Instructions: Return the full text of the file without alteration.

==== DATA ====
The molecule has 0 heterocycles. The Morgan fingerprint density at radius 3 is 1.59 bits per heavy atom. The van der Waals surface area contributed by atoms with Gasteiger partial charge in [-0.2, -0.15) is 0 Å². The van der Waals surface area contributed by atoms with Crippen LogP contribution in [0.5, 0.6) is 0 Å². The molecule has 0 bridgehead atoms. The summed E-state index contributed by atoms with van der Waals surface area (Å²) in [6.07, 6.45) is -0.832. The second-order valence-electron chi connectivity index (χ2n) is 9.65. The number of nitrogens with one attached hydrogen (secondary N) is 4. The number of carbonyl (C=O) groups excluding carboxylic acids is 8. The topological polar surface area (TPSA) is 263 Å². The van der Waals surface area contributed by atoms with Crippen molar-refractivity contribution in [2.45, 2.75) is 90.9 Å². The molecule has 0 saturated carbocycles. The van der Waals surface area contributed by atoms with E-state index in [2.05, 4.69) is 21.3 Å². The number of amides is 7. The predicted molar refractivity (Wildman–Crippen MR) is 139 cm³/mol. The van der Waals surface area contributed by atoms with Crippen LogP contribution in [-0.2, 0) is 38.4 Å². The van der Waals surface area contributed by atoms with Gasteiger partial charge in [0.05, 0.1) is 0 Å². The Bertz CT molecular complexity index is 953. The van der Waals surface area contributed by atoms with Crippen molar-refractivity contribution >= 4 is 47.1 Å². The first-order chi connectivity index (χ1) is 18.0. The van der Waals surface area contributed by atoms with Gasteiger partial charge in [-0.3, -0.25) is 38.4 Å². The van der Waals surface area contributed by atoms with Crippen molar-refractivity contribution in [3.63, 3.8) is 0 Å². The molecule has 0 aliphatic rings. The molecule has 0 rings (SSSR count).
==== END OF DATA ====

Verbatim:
The molecule has 0 heterocycles. The Morgan fingerprint density at radius 3 is 1.59 bits per heavy atom. The van der Waals surface area contributed by atoms with Gasteiger partial charge in [-0.2, -0.15) is 0 Å². The van der Waals surface area contributed by atoms with Crippen LogP contribution in [0.5, 0.6) is 0 Å². The molecule has 0 bridgehead atoms. The summed E-state index contributed by atoms with van der Waals surface area (Å²) in [6.07, 6.45) is -0.832. The second-order valence-electron chi connectivity index (χ2n) is 9.65. The number of nitrogens with one attached hydrogen (secondary N) is 4. The number of carbonyl (C=O) groups excluding carboxylic acids is 8. The topological polar surface area (TPSA) is 263 Å². The van der Waals surface area contributed by atoms with Crippen molar-refractivity contribution in [2.45, 2.75) is 90.9 Å². The molecule has 0 saturated carbocycles. The van der Waals surface area contributed by atoms with E-state index in [2.05, 4.69) is 21.3 Å². The number of amides is 7. The predicted molar refractivity (Wildman–Crippen MR) is 139 cm³/mol. The van der Waals surface area contributed by atoms with Crippen LogP contribution in [-0.2, 0) is 38.4 Å². The van der Waals surface area contributed by atoms with Gasteiger partial charge in [0.05, 0.1) is 0 Å². The Bertz CT molecular complexity index is 953. The van der Waals surface area contributed by atoms with Crippen molar-refractivity contribution >= 4 is 47.1 Å². The first-order chi connectivity index (χ1) is 18.0. The van der Waals surface area contributed by atoms with Gasteiger partial charge in [-0.3, -0.25) is 38.4 Å². The van der Waals surface area contributed by atoms with Crippen molar-refractivity contribution in [3.63, 3.8) is 0 Å². The molecule has 0 aliphatic rings. The molecule has 0 rings (SSSR count).